When Queen Victoria’s husband King Albert died in 1861, she fell into a “deeper grieving” or depression and remained in mourning attire for the rest of her life. Queen Victoria’s widespread influence perpetuated displays of grief as she and her royal subjects did.
Death was a constant occurrence for Victorians. War, disease, poor sanitary health conditions, inadequate food supplies, and the lack of accessible medical care contributed to the era’s average life span of 50 years. English people embraced the teachings of Christianity and were devout in their beliefs. To them, death was not a tragedy, but to die and not be properly mourned was a deep fear.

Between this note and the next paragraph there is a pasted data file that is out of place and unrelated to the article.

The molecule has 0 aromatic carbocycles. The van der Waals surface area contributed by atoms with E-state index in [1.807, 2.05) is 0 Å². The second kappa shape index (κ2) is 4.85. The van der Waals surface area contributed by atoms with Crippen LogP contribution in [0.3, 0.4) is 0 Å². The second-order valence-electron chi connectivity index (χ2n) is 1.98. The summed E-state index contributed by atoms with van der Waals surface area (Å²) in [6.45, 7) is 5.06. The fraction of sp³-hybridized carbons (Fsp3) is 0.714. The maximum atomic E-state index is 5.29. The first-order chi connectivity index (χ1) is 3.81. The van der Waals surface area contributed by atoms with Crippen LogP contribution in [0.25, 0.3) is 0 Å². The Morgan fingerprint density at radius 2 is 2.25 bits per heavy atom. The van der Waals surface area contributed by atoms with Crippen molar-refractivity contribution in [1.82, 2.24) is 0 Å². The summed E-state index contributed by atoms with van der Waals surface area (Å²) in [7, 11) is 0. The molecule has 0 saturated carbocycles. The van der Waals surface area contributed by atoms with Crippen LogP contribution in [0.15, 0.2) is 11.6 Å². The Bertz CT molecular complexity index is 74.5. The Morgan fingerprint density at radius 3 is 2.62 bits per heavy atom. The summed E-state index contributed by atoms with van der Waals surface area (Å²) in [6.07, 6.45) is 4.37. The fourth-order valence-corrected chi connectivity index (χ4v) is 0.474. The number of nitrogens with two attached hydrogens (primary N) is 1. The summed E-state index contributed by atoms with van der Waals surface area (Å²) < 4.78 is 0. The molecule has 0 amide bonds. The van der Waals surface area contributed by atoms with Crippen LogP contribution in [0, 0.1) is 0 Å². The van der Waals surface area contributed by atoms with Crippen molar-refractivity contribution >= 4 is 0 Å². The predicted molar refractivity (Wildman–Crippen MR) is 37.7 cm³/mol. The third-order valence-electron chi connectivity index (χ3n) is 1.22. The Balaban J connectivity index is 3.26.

Of the many displayed forms of mourning and remembrance, jewelry played a large part. These sentimental jewels commemorated weddings, friendships, business deals, and romantic attachments. Popular motifs like flowers and leaves were used, but actual strands of hair were the most widely used and accepted personal keepsake. Teeth were occasionally used. Queen Victoria is believed to have worn a bracelet made from the baby teeth of her nine children. After King Albert’s death, she wore jewelry made from his hair on a daily basis and even gave pieces made from her own hair away.
Sounds kind of gross, but these mourning jewels were and still are highly valuable and collectible. Pieces with personal identification paper linking it to a dead soul made it even more valuable, in addition to engravings.
Modern day equivalents of morning and remembrance jewelry still exist today. For example, a locket. Lockets also existed back in the day where snippets of hair and even photographs were inserted.
Brett, Mary. Fashionable Mourning Jewelry, Clothing and Customs. Atglen: Schiffer Publishing Ltd., 2006. Print.